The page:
Mindanao leaders call for review of rice importation law

By Ali G. Macabalang

DAVAO CITY – Mindanao leaders, including the Chief Minister of the Bangsamoro Autonomous Region, lawmakers and governors, have urged Congress to review the law which allows unimpeded rice importation as farm gate prices of paddy rice dropped from P22 two years ago to P11 per kilo in many areas of the region this harvest season.

PALAY PRICE LOWERED DUE TO MASSIVE IMPORT. Farmers buckling back to harvesting their rice farm this month, rekindling wishes for higher prices for their padded rice [palay] productions lowered as a consequence in the massive imports of rice allowed under R.A. 11203, also known as Rice Tarrification Law.)

In its 12th virtual meeting on Tuesday here, the Governing Board of the Mindanao Development Authority (MinDA) unanimously adopted a resolution urging both House of Representatives and the Senate to review and amend R.A. 11203, also known as Rice Tarrification Law (RTL), which allows unimpeded entry of imported rice into the country.

The MinDA governing board includes Senator Juan Miguel Zubiri, Bangsamoro Chief Minister Ahod Murad Ebrahim, governors and mayors representing regional development councils and private sector representatives.

The MinDA Board meeting was convened by its chairperson, Secretary Manny Piñol, primarily to tackle issues and concerns affecting efforts for Mindanao’s economic recovery following the COVID-19 pandemic.

The island region’s recovery campaign includes the Mindanao Rise Program, which is funded by the European Union with a Grant Fund of P2.1-B, the Balik Probinsya Program, and other specific recovery projects.

In his online post, Sec. Piñol said the MinDA Board, on motion of private sector representative Engr. Sherwin Begyan and duly seconded by Agusan del Norte Governor Dale Corvera, unanimously adopted the resolution for Congress to “review the Rice Tariffication Law in the face of irrefutable evidence that the unimpeded rice importation has caused injury to the local rice industry and the rice farmers of Mindanao.”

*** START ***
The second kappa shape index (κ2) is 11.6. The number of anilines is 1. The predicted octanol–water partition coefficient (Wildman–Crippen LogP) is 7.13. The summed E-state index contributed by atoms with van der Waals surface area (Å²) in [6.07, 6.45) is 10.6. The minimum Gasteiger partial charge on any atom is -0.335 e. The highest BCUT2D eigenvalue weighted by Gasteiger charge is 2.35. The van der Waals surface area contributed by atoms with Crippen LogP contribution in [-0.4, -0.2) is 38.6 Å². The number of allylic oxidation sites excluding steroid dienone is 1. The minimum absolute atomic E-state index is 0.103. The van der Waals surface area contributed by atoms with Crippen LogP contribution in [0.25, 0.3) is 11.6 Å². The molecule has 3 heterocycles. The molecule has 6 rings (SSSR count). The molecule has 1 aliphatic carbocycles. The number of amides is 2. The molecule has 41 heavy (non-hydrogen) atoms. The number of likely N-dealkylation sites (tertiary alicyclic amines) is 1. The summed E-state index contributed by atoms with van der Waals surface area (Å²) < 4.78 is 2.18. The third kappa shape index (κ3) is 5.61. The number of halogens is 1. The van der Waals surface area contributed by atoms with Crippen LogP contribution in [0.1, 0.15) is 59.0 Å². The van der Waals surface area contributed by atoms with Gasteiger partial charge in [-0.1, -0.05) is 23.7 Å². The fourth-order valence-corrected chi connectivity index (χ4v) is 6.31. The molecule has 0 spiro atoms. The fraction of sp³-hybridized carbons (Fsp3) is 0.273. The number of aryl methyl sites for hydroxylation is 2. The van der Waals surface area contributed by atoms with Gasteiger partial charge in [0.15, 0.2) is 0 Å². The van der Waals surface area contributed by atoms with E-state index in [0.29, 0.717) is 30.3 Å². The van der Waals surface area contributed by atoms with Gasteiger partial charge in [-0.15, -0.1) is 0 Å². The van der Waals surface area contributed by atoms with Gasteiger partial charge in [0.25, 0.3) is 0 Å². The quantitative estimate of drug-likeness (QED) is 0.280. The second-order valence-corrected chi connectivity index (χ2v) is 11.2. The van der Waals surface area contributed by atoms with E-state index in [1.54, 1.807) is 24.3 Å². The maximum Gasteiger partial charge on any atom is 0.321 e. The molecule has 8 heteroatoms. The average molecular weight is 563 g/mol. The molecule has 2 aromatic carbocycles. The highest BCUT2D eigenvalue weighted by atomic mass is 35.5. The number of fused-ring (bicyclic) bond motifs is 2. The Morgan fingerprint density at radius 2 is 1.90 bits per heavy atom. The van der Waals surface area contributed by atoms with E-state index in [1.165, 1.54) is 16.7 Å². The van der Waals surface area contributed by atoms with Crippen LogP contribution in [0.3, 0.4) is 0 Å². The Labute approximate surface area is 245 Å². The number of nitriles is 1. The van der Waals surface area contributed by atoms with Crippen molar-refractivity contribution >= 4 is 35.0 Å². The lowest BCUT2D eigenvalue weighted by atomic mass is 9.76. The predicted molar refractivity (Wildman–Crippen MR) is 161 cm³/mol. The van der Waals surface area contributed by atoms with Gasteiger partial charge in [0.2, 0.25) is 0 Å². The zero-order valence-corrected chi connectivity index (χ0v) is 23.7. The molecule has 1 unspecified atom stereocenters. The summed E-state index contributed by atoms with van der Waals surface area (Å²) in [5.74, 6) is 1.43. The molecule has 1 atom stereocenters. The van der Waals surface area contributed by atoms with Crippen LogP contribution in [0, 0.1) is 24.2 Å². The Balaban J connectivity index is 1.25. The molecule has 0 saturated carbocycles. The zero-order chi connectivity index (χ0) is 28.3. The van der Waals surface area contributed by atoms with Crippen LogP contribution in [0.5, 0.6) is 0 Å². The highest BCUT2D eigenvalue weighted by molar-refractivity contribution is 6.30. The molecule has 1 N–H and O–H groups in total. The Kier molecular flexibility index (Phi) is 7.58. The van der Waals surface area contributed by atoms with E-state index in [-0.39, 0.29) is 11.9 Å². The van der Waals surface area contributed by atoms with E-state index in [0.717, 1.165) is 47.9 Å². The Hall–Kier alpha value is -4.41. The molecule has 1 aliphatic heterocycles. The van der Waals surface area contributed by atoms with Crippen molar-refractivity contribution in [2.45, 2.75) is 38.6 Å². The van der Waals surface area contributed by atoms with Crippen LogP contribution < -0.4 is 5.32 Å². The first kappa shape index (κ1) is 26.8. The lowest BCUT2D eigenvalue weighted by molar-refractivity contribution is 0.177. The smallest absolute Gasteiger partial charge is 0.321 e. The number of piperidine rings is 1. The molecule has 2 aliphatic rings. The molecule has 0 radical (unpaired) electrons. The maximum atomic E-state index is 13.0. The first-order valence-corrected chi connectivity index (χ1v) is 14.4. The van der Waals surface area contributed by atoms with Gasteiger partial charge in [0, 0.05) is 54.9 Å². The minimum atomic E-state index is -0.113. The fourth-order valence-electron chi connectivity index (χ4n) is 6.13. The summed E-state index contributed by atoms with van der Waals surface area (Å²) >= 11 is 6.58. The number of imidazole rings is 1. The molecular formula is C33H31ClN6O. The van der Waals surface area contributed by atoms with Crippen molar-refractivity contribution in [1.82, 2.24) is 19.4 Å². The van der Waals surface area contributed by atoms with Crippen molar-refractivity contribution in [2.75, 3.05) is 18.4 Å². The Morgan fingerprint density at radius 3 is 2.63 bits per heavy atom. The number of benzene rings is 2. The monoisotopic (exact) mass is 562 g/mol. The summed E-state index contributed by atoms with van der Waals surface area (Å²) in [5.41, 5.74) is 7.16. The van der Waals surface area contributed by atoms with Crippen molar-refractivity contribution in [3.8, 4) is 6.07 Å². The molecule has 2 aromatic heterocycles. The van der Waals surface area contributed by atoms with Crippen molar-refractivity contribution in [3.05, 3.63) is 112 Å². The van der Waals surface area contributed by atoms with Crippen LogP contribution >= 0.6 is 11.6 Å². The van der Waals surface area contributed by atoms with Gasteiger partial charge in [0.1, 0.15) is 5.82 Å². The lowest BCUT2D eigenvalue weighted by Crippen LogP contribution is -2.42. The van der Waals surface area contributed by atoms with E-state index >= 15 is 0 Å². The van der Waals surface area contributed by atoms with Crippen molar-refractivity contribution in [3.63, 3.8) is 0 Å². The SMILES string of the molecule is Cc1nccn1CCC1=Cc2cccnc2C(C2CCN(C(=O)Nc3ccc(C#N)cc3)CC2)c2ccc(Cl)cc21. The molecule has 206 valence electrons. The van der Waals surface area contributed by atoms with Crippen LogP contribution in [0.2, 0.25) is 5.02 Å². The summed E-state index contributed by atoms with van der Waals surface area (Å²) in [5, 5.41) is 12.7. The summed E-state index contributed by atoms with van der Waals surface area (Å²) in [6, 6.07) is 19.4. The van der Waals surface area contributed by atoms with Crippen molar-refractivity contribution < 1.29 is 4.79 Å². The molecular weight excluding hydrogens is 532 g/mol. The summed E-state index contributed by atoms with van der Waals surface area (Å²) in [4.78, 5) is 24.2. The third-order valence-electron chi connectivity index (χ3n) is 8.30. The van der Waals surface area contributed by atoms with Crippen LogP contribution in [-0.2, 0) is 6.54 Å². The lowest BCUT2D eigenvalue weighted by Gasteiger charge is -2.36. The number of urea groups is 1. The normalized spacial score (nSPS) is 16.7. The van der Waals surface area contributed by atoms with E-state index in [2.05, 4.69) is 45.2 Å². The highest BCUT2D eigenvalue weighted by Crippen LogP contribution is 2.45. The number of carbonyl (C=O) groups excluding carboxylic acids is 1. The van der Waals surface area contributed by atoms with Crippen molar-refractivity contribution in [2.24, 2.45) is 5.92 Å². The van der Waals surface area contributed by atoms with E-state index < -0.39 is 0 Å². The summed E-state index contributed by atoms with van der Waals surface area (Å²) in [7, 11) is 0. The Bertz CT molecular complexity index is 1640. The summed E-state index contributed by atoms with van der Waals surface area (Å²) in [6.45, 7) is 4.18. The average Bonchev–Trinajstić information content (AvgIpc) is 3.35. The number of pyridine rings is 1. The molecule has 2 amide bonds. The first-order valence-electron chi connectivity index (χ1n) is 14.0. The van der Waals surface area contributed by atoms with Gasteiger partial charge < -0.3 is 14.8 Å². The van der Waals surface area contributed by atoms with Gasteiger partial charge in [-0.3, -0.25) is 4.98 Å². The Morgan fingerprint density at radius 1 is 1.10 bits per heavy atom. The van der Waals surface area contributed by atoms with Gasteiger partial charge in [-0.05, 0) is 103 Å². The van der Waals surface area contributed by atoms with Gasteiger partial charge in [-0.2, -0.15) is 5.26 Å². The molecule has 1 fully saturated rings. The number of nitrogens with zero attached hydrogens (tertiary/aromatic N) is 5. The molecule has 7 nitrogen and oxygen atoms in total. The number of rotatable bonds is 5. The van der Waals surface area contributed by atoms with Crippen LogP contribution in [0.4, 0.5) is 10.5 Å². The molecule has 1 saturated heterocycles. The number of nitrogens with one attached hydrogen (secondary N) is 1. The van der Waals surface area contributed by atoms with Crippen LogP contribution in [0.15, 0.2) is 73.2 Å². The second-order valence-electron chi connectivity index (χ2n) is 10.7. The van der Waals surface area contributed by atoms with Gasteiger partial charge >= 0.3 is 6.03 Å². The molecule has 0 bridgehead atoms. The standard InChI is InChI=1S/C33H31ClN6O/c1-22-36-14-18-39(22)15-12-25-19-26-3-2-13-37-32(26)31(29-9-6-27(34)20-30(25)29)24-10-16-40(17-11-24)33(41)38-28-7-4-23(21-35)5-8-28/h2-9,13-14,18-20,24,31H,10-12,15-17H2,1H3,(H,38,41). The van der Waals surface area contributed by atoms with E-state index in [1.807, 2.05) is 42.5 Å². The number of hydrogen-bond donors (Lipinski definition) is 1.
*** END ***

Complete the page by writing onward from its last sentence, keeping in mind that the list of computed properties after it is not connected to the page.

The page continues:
Piñol said it was pointed out during the meeting discussions that the “very low farm gate prices of paddy rice, some at P11 per kilo which is below the production cost of P12, is causing economic hardships for Mindanao’s rice farmers and could adversely affect the economic recovery efforts of Mindanao.”

Senator Zubiri, unable to join the virtual meeting in view of their ongoing events in the Senate, relayed to the MinDA Board later his support to the intent and purpose of the resolution, according to the board secretariat. 

“If it is really causing injury to the rice industry and hardship to our farmers, then it is only fair that we review the law,” Zubiri was quoted as saying.

Zubiri, who was among the Senators who passed the RTL, hails from Bukidnon, which is one of Mindanao’s biggest rice production provinces. He reportedly admitted having received similar appeals from rice farmers for a review of the RTL.

R.A. 11203 or RTL was signed by President Rodrigo Duterte on February 14 and took effect on March 5, 2019. Its provisions, introduced mostly by senators over the version of the House of Representatives, removed government limits known as quantitative restrictions (QRs) on rice importation. 

Senators, according to published reports, believed that the RTL could help “affordable rice prices for consumers, coupled with the goal of raising the income of palay/rice farmers.”